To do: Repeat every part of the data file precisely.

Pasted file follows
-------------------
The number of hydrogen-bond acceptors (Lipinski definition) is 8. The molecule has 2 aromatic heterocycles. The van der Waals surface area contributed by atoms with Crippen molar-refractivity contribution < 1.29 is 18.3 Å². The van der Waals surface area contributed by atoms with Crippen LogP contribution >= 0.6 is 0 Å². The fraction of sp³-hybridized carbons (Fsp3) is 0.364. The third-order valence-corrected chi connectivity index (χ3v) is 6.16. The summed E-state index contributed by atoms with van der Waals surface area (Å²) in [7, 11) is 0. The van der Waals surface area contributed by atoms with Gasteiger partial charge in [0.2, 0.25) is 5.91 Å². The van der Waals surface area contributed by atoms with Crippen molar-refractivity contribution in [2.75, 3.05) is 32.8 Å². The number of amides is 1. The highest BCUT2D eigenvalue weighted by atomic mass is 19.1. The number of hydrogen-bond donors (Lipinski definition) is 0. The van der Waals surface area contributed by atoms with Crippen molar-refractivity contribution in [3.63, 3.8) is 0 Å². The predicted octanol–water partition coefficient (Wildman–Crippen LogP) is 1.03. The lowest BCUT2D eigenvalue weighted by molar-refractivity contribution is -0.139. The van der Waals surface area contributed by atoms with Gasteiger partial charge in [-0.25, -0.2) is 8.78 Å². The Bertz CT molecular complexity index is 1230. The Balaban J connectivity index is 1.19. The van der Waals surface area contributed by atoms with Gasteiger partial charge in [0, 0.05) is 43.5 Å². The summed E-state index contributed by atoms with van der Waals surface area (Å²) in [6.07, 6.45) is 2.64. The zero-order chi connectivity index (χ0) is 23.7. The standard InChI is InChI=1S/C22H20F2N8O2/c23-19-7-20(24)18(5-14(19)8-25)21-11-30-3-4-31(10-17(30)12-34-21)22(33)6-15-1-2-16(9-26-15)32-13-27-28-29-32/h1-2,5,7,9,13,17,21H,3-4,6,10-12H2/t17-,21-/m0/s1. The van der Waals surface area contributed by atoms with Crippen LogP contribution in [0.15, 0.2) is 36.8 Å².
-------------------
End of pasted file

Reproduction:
The number of hydrogen-bond acceptors (Lipinski definition) is 8. The molecule has 2 aromatic heterocycles. The van der Waals surface area contributed by atoms with Crippen molar-refractivity contribution < 1.29 is 18.3 Å². The van der Waals surface area contributed by atoms with Crippen LogP contribution >= 0.6 is 0 Å². The fraction of sp³-hybridized carbons (Fsp3) is 0.364. The third-order valence-corrected chi connectivity index (χ3v) is 6.16. The summed E-state index contributed by atoms with van der Waals surface area (Å²) in [7, 11) is 0. The van der Waals surface area contributed by atoms with Gasteiger partial charge in [0.2, 0.25) is 5.91 Å². The van der Waals surface area contributed by atoms with Crippen molar-refractivity contribution in [2.75, 3.05) is 32.8 Å². The number of amides is 1. The highest BCUT2D eigenvalue weighted by atomic mass is 19.1. The number of hydrogen-bond donors (Lipinski definition) is 0. The van der Waals surface area contributed by atoms with Crippen molar-refractivity contribution in [3.63, 3.8) is 0 Å². The predicted octanol–water partition coefficient (Wildman–Crippen LogP) is 1.03. The lowest BCUT2D eigenvalue weighted by molar-refractivity contribution is -0.139. The van der Waals surface area contributed by atoms with Gasteiger partial charge in [-0.25, -0.2) is 8.78 Å². The Bertz CT molecular complexity index is 1230. The Balaban J connectivity index is 1.19. The van der Waals surface area contributed by atoms with Gasteiger partial charge in [0, 0.05) is 43.5 Å². The summed E-state index contributed by atoms with van der Waals surface area (Å²) in [6.07, 6.45) is 2.64. The zero-order chi connectivity index (χ0) is 23.7. The standard InChI is InChI=1S/C22H20F2N8O2/c23-19-7-20(24)18(5-14(19)8-25)21-11-30-3-4-31(10-17(30)12-34-21)22(33)6-15-1-2-16(9-26-15)32-13-27-28-29-32/h1-2,5,7,9,13,17,21H,3-4,6,10-12H2/t17-,21-/m0/s1. The van der Waals surface area contributed by atoms with Crippen LogP contribution in [0.15, 0.2) is 36.8 Å².